Recently, I was called a “non-scientist” because I had the temerity to challenge the CDC’s latest mask study. I had to laugh, since critical thinking is not exclusive to any professional class. One of my first courses in college involved identifying logical fallacies in experimental design, and hence in any resulting “scientific” conclusions.

The idea that “the science is settled” is patently non-scientific. Science advances by robust public debate and by the falsification of hypotheses. In today’s polarized and fear-ridden atmosphere, truth is too often sacrificed on the altar of moral righteousness and political expediency.

It turns out that many so-called scientific studies — and the entire scientific publishing “industry” itself — are deeply flawed. Dr. Marcia Angell, former editor of the New England Journal of Medicine, said this:

“It is simply no longer possible to believe much of the clinical research that is published, or to rely on the judgment of trusted physicians or authoritative medical guidelines.”

Dr. Richard Horton, editor of the prestigious U.K. medical journal The Lancet, agreed, admitting “much of the scientific literature, perhaps half, may simply be untrue.”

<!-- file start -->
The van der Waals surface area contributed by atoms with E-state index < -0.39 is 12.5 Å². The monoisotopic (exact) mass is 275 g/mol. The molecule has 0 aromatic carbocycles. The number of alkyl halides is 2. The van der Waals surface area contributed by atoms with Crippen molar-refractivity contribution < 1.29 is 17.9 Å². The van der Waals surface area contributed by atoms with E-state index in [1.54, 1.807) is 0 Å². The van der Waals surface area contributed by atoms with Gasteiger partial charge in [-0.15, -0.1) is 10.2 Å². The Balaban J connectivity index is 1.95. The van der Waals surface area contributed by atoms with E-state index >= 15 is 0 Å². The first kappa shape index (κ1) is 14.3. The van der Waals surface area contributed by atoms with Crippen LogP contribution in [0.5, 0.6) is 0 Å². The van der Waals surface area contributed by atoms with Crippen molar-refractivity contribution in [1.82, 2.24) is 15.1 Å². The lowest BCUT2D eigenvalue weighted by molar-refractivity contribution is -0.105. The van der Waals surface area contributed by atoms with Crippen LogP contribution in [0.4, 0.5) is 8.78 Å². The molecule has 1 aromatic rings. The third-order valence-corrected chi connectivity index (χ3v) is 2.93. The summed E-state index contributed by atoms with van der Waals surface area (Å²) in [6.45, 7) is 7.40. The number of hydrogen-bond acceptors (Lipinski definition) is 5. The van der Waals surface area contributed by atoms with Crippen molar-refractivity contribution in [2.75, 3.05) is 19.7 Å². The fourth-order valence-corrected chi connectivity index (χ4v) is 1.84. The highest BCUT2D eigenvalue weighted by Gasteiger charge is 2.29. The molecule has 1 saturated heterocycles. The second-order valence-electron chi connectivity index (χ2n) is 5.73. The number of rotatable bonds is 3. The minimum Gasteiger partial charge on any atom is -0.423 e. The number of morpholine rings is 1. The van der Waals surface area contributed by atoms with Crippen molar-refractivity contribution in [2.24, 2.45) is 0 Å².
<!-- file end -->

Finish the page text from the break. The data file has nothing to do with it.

Given such confessions, shouldn’t we be treating every new study and mandate with vigorous skepticism, especially if it contradicts decades of prior science (e.g., that masking healthy people doesn’t work)?

Another example: on June 4, 2020, The Lancet had to retract a “major study” concluding that hydroxychloroquine had no benefit for treating COVID, despite widespread reports of its effectiveness. The study’s database turned out to be fake; the primary author turned out to work for a hospital conducting trials of Gilead’s Remdesivir. But The New York Times had already broadcast the “facts,” and no buried retraction could unweave the deception spell.

I can cite dozens more examples of COVID-era political and scientific bias and fraud, some of which has resulted in the needless loss of tens, perhaps even hundreds of thousands of lives. However, I would not expect anyone to reach the same conclusions without undertaking their own research odyssey.

Are there pandemic proponents here willing to challenge their own confirmation biases long enough to objectively consider the vast body of censored information produced by “real scientists” — immunologists, virologists, practicing MDs, and many others? If so, I offer my eBook (containing over 600 references) free as a potential starting point:

I also encourage everyone to watch this former Pfizer scientist’s urgent plea:

The life you save could be your own.